Travelling in Singapore, one can instantly picked up the locals speaking a slightly different version of English – Singlish. This is a language that resulted from the multilingual background of Singapore. It is akin to a hybrid English mixed with influence from the other official languages of Singapore – Mandarin, Malay and Tamil.
Its vocabulary is filled with words that are linguistically similar to the ones used by various ethnic group in Singapore including Malay, Tamil, Mandarin, Hokkien and Cantonese. The word “lah” is one example. It is adapted from the Mandarin language where Chinese often ends their sentence with “lah”. Thus, “lah” could be used at the end of a remark for emphasis. For example, “Faster eat, lah!” as a remark urging someone to eat his food more urgently. Other words similar to “lah” include “lor”, “leh” and “meh”.
Another example is the word “lepak” which is adapted from the Malay language. It means to relax or loiter aimlessly.
Singlish could come across as a bit truncated as the sentence structure is efficiently stripped to its bare minimum. Often, the grammar is thrown out of the window and only the necessary words are used to convey the meaning that the speaker wishes to express. For example, “Can help?” replaces the question “Can you help me?” Another example is “What happen last week?” conveys the meaning “What has happened last week?”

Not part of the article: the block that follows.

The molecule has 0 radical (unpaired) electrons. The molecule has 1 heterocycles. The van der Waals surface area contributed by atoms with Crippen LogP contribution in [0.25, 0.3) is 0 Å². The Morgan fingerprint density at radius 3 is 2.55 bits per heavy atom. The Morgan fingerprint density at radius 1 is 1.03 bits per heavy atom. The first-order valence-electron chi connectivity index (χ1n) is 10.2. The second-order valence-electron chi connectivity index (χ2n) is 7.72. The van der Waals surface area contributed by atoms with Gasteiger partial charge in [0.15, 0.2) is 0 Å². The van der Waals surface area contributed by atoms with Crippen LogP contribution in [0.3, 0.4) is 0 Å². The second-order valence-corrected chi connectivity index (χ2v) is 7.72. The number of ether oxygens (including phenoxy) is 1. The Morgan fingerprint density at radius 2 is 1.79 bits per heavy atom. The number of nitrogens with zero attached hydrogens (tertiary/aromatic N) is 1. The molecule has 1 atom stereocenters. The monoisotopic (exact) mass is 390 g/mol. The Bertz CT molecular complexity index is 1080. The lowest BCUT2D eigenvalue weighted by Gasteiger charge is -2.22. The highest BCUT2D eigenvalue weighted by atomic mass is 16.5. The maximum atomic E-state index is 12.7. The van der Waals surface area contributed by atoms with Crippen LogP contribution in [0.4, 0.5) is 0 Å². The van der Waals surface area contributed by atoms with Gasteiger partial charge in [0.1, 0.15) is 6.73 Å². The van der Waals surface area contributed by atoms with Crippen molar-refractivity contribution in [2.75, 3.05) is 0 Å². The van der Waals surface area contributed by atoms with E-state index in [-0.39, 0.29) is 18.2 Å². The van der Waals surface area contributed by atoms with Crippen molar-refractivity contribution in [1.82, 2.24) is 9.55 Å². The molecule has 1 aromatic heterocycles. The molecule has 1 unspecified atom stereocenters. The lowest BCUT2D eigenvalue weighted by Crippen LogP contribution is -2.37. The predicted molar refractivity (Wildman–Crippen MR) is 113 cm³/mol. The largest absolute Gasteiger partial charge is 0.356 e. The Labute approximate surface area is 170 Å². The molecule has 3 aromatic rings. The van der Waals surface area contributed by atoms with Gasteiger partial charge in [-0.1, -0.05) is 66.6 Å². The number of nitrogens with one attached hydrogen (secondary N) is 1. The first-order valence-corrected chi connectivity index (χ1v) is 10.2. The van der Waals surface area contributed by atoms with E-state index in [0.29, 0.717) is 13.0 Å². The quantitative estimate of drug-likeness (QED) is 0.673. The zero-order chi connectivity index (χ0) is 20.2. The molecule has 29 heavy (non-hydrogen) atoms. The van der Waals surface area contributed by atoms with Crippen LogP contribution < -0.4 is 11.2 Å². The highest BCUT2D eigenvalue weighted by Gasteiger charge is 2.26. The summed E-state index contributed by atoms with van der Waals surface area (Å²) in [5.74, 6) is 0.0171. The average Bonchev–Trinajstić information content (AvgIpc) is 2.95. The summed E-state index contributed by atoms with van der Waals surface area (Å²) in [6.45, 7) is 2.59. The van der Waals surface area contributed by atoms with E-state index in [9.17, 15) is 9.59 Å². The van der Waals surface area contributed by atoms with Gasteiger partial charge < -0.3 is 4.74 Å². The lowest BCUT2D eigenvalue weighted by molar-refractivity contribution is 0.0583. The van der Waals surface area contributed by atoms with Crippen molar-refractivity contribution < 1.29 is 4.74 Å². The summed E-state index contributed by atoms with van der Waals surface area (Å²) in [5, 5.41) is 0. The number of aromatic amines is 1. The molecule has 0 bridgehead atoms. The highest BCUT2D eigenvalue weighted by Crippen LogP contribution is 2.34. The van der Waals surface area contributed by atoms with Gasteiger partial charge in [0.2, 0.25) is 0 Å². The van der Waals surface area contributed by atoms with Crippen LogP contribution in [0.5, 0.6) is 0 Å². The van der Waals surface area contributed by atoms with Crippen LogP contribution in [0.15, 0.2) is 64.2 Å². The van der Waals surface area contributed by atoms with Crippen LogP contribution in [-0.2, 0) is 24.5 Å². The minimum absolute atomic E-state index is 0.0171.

Also, the word “can” is often used to change the remark to a question. For example, “Go to toilet, can?” as a question to ask for permission to go to the toilet.
Singlish reached its worldwide acclamation when 19 new “Singapore English” words are added to both online and printed versions of the Oxford English Dictionary. Some words include “Ang mo” which mean Caucasian.
Foreigners looking to assimilate into the Singapore culture could look to pick up some Singlish words. These would enable him to causally connect to the locals that he is speaking with.
We highlight some of the Singlish words below:
- Alamak: An expression to display dismay
- Arrow: to appoint someone to do certain work
- Blur: confused
- Bo jio: An expression to indicate that one is not invited
- Buay tahan: Unable to endure
- Chope: to reserve a seat
- Chim: difficult
- Die die: absolutely, by hook or by crook
- Habis: finished, impending doom
- Jialat: To describe a terrible situation
- Kaypoh: Nosy
- Kiasu: Afraid of losing out
- Kiam: stingy person
- Lepak: to relax or loiter aimlessly.
- Makan: to eat
- Paiseh: embarrassing
- Sabo: sabotage
- Shiok: Cool or great
- Sian: boring
- Siao: crazy
- Spoil: to be damaged
- Tabao: takeaway
- Teh tarik: Sweet tea with milk